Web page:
The storm was not a complete surprise; Mars is now entering a dust-storm season, as planetary scientists have expected. Martian dust storms range from small — less than 1,200 miles (1,930 kilometers) across — to much rarer huge, planet-spanning storms that can cover one-third to one hundred percent of the surface.
This particular storm was first detected May 30 by NASA’s Mars Reconnaissance Orbiter (MRO). At the time, it was about 620 miles (1,000km) from Opportunity, but the rover’s team began developing contingency plans in case the storm advanced. It did — by June 6, dust had begun obscuring the sunlight needed for the rover’s solar panels to churn out power, dropping the rover’s capacity to carry out extended tasks. Over the course of two days, Opportunity’s ability to generate energy dropped by half. That level dropped by half again in a single day. On June 10, the rover transmitted data back to Earth showing the opacity of Mars’ atmosphere (a measure of dust) was currently twice as high as had ever been measured previously on the planet.
The rover has been silent since then, and team members have been unable to communicate with it after June 10. An attempt to reach the rover on June 12 was met with silence. The team is now assuming Opportunity has gone to sleep, waiting out the storm until the atmosphere clears and it can once again charge its power supply. While “asleep” — in what engineers call low power fault mode — all of the rover’s systems, save a mission clock, are off. The clock will periodically wake the rover to determine whether the batteries have collected enough charge (which will happen once the solar panels are again exposed to sunlight). If not, the rover will go back to sleep.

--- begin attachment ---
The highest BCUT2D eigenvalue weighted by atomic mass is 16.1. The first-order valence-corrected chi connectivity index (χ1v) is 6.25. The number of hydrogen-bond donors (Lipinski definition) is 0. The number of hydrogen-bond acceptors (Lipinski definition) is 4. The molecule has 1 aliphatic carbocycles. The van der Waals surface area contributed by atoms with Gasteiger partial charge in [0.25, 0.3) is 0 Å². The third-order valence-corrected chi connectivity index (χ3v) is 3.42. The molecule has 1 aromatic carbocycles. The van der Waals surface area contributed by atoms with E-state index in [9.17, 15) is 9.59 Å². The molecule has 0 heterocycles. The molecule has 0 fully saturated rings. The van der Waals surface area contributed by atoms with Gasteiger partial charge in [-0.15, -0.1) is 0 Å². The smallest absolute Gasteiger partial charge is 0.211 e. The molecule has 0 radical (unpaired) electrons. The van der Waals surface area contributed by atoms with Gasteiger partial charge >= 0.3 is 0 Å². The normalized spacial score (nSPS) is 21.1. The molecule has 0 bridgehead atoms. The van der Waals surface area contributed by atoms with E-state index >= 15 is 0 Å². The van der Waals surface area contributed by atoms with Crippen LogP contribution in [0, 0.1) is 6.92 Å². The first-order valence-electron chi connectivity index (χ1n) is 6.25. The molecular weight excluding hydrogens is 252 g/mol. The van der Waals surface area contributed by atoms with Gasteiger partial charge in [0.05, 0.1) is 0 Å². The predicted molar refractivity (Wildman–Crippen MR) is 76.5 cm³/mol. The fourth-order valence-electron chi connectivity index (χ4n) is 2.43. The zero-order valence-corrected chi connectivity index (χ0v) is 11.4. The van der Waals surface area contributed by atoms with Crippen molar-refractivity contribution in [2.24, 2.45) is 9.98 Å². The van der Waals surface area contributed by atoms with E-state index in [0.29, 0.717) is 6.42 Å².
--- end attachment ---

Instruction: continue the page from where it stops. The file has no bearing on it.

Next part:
As of June 12, the storm had expanded to cover 14 million square miles (35 million square km), which on Earth would blot out all of North America. Opportunity’s last recorded temperature was -20° F (-29° C), but swirling dust can actually help to stabilize local temperature, so at least the sleeping rover won’t have to worry about the dramatic temperature swings that occur over the course of a martian day. Still, the rover’s batteries are equipped with heaters, which are necessary to prevent the cold from sapping their charge, but also require energy to run.
This animation contains images taken by MRO between May 31 and June 11, showing the dust storm (salmon-colored) spreading across Mars toward Opportunity’s location, ultimately engulfing the rover.
While this isn’t the first time Opportunity has gone to sleep to weather a martian storm, the last time was in 2007 — when the rover was a spry three years old, and only about 1,000 days past its planned 90-day mission warranty. Now, Opportunity is nearly 15, more than 5,000 days past that initial warranty period. In 2007, Opportunity maintained minimal power operations for two weeks, and went to sleep for several days before contact was reestablished. Today, its mission team is crossing their fingers the little rover that could will again prevail to continue trekking across the face of the Red Planet for years to come.
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